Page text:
Dating via text Total free local chat numbers
Sure, they talked on the phone or maybe sent the occasional letter, but the core of their relationship centered on face-to-face interactions.A subtle shift seems to be occurring in today’s dating relationships and it warrants our attention.While technology makes it easier to avoid having difficult face-to-face conversations, those conversations are often having in person, despite the discomfort they can bring.If nothing else, they are growth opportunities and adhere better to the social expectations for how a breakup should occur.
Evidence suggests that satisfaction with how people use their phones within the relationship and relationship satisfaction itself are related (Miller-Ott, Kelly, & Duran, 2012). Conversing with someone in person; seeing their expressions, their gestures, hearing the tone of their voice, makes a world of difference.
Applying Walther’s (1996) hyperpersonal model to text messaging reveals three key advantages: Some people find it complicated to manage the simultaneous demands of an in-person conversation (saying hello while deciding whether to hug, kiss or just shake hands; maintaining a smile and eye contact; not spilling one’s drink) and understandably prefer to text.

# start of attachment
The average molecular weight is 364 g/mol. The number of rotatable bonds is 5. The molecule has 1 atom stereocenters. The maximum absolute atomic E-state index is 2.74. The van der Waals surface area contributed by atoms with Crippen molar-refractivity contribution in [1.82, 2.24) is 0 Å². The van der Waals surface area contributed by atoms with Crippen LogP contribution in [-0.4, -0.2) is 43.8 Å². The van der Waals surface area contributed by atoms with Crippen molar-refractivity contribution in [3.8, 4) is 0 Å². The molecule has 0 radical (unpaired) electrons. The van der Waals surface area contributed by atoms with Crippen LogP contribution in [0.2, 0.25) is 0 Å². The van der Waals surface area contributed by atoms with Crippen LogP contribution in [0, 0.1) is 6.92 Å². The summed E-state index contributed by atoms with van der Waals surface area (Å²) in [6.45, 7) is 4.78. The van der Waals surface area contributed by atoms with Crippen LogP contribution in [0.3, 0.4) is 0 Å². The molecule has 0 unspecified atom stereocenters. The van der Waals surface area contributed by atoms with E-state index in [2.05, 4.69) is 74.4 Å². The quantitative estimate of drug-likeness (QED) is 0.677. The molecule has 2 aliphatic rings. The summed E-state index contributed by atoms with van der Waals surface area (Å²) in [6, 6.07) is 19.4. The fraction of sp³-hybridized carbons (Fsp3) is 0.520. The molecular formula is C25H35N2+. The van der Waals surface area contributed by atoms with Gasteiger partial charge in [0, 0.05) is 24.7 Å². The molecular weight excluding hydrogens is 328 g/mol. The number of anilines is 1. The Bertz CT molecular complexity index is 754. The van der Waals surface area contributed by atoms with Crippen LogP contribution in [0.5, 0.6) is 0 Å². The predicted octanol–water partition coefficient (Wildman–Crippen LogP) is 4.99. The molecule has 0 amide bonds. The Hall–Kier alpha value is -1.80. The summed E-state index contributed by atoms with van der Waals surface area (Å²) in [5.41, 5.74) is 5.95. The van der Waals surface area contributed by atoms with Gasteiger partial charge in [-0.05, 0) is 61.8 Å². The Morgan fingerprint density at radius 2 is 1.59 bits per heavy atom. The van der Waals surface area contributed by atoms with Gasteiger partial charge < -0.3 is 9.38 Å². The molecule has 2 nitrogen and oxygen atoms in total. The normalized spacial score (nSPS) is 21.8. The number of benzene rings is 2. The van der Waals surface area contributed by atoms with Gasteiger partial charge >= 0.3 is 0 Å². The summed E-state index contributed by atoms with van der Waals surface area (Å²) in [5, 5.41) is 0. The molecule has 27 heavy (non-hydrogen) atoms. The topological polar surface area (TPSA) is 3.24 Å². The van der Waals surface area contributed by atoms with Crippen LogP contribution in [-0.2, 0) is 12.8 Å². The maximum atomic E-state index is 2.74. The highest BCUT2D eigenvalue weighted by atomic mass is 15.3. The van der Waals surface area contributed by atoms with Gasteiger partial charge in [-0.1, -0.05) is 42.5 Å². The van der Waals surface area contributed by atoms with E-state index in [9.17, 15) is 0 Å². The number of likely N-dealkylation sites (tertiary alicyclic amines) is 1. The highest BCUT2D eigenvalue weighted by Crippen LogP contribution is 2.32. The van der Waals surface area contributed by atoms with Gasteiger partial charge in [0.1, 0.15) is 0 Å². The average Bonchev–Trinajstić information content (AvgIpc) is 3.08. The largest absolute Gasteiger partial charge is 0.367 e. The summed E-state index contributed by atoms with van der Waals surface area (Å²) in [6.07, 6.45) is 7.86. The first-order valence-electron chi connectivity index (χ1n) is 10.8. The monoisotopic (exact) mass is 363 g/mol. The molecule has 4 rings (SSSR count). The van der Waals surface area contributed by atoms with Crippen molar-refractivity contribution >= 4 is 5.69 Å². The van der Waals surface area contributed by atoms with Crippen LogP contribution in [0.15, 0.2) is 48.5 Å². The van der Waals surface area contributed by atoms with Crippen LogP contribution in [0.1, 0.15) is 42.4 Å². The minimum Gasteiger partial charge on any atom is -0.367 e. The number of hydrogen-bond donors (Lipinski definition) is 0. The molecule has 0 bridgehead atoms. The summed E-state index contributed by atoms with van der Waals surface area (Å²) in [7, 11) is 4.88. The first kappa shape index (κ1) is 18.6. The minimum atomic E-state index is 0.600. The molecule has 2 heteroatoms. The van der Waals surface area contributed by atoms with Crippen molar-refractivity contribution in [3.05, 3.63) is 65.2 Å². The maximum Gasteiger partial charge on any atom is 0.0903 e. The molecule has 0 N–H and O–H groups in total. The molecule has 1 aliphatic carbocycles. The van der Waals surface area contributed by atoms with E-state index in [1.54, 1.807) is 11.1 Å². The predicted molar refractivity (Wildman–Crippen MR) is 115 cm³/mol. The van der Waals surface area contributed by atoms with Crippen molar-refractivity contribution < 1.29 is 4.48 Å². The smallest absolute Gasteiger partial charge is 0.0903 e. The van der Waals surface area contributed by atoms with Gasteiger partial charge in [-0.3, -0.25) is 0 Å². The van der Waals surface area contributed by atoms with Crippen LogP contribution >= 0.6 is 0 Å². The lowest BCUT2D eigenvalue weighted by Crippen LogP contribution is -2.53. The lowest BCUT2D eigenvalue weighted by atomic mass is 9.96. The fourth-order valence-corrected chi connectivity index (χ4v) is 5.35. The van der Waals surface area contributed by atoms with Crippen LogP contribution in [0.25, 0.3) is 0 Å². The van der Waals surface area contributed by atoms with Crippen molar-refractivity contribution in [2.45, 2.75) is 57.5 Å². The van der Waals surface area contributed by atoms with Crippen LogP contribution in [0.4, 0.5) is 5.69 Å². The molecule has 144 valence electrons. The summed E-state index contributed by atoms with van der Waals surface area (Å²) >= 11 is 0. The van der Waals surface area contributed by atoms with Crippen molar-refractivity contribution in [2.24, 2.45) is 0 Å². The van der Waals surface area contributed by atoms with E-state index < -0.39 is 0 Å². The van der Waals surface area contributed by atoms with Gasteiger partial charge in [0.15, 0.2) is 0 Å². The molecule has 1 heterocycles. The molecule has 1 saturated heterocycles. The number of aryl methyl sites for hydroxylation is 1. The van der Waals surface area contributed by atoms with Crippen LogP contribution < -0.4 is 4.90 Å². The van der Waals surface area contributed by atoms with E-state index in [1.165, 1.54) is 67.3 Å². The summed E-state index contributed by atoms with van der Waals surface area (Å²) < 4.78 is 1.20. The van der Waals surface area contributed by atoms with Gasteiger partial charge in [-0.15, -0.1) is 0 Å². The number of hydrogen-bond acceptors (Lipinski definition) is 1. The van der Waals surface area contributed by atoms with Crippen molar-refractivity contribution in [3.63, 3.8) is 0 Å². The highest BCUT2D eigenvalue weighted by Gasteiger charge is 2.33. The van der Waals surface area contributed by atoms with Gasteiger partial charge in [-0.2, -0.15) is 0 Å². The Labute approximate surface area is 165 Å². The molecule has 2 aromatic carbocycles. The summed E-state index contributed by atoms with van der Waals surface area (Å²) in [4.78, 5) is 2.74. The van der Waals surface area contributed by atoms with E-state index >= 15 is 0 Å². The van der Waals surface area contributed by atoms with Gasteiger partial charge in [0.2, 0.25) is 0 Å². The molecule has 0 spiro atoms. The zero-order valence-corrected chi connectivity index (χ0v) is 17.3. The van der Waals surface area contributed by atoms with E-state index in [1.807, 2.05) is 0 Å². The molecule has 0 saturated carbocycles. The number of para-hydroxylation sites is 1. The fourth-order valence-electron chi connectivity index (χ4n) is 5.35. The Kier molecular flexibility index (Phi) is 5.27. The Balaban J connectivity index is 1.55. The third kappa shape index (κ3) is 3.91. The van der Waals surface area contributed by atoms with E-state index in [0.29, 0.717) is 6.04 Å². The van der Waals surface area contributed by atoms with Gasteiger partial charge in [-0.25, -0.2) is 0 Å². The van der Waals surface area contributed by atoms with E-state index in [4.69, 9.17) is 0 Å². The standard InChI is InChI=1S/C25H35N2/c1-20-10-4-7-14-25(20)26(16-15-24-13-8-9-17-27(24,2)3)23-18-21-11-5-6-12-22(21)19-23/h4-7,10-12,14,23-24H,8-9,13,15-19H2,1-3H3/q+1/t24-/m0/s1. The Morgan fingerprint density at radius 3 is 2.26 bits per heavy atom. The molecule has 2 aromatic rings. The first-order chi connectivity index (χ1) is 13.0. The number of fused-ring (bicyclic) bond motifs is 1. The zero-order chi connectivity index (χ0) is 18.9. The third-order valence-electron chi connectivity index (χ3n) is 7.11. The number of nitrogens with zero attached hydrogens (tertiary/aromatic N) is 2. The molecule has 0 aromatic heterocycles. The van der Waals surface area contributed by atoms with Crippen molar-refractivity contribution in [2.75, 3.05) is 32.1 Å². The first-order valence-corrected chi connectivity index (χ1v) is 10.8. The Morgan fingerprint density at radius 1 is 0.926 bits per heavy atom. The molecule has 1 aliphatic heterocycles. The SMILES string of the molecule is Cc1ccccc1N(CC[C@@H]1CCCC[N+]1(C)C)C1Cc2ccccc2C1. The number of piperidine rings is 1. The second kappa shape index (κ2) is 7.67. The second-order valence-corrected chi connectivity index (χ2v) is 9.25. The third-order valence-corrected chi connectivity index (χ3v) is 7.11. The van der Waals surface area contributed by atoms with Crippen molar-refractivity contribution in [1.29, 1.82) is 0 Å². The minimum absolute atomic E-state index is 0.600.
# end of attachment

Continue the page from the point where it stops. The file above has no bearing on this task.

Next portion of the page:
Texting does help those who are nervous, or who have shakier interpersonal skills, avoid potentially stressful encounters.
People of all ages in newer relationships (less than one year old) also tend to text with greater frequency than people in more established relationships (Coyne et al., 2011).
Does texting simply supplement regular face-to-face conversations, or is it strategic, with its own advantages and consequences?
We know flirting can be tremendously awkward; why not text to make it a bit easier?